Recently I’ve helped a friend who is going through a case of depression, anxiety and sleep deprivation. It’s an exhausting experience, and one that is worth noting.
Depression is more than just a low mood – it’s a serious illness. While we all feel sad, moody or low from time to time, some people experience these feelings intensely, for long periods of time and often without reason. People with depression find it hard to function every day and may be reluctant to participate in activities they once enjoyed.
Depression is one of the most common of all mental health problems. One in five people experience depression at some stage of their lives.
Depression start in stages, and the problem that I had was, I couldn’t tell if my friend is having a depression, or simply just worrying about trivial things too much. Perhaps one of the most dangerous thing is to underestimate what depression is, and how damaging it could be.
Depression is closely related to other symptoms of mental stress, such as delusion and paranoia. In short, if a person’s sanity level is a bit off for an extended period, even if it’s only a bit off from where his/her sanity level would normally be, don’t hesitate and try to work out if he is experiencing a case of depression, mental stress, paranoia, or other disorder.
This is because, any one state could trigger a vicious cycle that sucks this person into a downward spiral. I have never witnessed one before, and seeing this unfolding is a very scary thing. For lack of a better term, and since I’m not a professional on this area, I’ll just call this the progressive “slide down” towards a worse mental state.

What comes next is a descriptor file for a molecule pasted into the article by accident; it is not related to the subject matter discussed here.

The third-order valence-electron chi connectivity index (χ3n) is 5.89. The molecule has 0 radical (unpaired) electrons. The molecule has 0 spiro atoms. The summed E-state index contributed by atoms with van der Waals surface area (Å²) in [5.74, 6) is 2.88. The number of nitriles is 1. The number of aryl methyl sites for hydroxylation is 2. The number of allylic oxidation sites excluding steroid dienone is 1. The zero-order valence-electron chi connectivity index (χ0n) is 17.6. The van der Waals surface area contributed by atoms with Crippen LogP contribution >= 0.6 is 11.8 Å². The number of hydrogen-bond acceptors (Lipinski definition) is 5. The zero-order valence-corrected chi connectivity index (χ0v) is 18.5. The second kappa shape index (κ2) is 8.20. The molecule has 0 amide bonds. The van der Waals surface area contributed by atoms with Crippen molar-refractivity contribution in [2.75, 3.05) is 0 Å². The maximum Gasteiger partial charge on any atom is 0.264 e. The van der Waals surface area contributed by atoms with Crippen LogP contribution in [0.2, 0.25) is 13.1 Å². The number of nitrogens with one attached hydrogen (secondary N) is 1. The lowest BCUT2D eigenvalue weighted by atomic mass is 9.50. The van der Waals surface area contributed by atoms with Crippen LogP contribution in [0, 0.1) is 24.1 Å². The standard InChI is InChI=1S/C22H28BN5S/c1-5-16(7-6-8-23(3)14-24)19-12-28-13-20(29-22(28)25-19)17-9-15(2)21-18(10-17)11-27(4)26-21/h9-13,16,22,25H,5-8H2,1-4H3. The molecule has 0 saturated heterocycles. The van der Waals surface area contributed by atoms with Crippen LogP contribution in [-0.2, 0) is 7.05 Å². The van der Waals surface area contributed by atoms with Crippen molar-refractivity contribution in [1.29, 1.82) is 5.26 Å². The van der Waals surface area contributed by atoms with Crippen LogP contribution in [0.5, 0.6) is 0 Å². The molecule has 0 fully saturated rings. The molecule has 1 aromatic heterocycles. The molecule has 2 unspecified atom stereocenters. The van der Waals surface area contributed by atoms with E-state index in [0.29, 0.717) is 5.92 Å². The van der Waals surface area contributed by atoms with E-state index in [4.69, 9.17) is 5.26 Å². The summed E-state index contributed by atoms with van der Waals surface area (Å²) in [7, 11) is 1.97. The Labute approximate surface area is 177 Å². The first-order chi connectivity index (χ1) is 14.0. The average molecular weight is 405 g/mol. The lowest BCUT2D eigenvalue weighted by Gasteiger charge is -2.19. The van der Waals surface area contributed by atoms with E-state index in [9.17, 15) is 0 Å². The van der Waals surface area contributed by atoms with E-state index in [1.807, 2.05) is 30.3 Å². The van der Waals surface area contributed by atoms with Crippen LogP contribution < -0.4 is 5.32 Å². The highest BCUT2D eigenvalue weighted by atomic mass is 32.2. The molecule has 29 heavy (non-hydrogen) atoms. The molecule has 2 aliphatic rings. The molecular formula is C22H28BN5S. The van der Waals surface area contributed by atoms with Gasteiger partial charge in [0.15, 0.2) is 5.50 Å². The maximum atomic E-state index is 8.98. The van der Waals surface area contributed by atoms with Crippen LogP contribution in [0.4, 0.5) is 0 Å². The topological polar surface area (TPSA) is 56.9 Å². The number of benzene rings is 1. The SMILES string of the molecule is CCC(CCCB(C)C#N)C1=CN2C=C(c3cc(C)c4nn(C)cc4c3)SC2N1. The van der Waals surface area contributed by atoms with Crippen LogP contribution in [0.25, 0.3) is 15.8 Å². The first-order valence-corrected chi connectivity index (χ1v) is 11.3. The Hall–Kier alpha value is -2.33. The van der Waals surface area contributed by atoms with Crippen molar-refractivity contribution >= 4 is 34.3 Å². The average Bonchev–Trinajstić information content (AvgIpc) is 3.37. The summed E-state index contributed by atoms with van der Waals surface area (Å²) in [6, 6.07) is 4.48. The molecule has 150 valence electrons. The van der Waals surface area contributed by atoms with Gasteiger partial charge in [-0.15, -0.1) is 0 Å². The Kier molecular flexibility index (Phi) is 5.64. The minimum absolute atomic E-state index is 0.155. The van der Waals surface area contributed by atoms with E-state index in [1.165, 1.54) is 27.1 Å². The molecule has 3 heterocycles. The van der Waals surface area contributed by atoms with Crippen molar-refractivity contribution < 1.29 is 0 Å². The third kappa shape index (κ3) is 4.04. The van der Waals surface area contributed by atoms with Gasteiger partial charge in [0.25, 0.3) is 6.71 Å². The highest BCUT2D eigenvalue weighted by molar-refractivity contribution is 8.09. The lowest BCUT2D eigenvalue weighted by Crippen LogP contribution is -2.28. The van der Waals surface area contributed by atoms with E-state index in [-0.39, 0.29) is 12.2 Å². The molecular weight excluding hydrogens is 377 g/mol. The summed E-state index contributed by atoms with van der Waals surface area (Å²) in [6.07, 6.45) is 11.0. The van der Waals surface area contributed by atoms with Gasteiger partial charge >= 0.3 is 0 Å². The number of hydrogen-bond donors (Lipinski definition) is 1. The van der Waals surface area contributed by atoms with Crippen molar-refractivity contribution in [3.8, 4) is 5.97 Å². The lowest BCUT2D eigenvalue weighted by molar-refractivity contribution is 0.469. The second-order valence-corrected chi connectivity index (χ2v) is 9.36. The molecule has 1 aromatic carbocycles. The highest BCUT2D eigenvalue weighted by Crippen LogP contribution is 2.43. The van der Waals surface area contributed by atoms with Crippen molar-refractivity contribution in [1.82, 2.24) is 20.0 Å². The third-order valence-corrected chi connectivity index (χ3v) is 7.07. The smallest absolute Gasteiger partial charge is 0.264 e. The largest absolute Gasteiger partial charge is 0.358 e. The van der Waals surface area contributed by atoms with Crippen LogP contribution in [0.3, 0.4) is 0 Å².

The Down Slide
For example: from over-anxiety, a mentally stressed person might develop deep paranoia that prevents him/her from sleeping, and with lack of sleep the brain is in overdrive, which is VERY taxing for the body and adds on to the anxiety, which increases the paranoia, and reduces the amount of sleep even further. This could even leads to sleep deprivation, which would accelerate the downslide further.
Also, this downslide from when a person is experiencing light symptoms, or just merely acting weird, to the point where his sanity level seems nonexistant is NON LINEAR. What this means is, at the beginning, the person may seem only a ‘bit weird’ but as the cycle continues, he could get worse BY THE HOUR. Which means once this slide is triggered, within 24 hour this person could be in real danger, but none of his friends would have realized the ture extend of the danger because on the previous day, he seemed fine (just a bit weird).
Depending on the person’s mental and physical state, the downslide COULD accelerate.
Things to watch out for
- Unable to maintain focus, ‘spacing out’.
- Distorted perceptions of reality – experiencing a “waking dream” (could be from sleep deprivation too)
- Paranoia / over-anxiety – if it started to impact on daily perfomance, or when it start altering the person’s behavior, probably should pay closer attention.
- Physical signs: such as worsening skin complexion, baggy eyes
- Change in behavior: such as becoming less talkative, etc.
Breaking the DownSlide
We tried various approach, but the one that seems to work is:
- Provide sincere care, and win the trust of the person
Someone, a friend, or a family member should really commit to sacrifice time and energy to provide sincere care and support, and establish a deep trusting relationship with the person. I did this early on without really realizing what I did, and as my friend’s condition worsen, the trusting relationship that has been established over time proves to be the ONE window to communicate helpful message. This is especially important if the person developed symptomps of paranoia, because he would be afraid of even trusting other people, and would perceive help as threat to his wellbeing, when the opposite is actually true.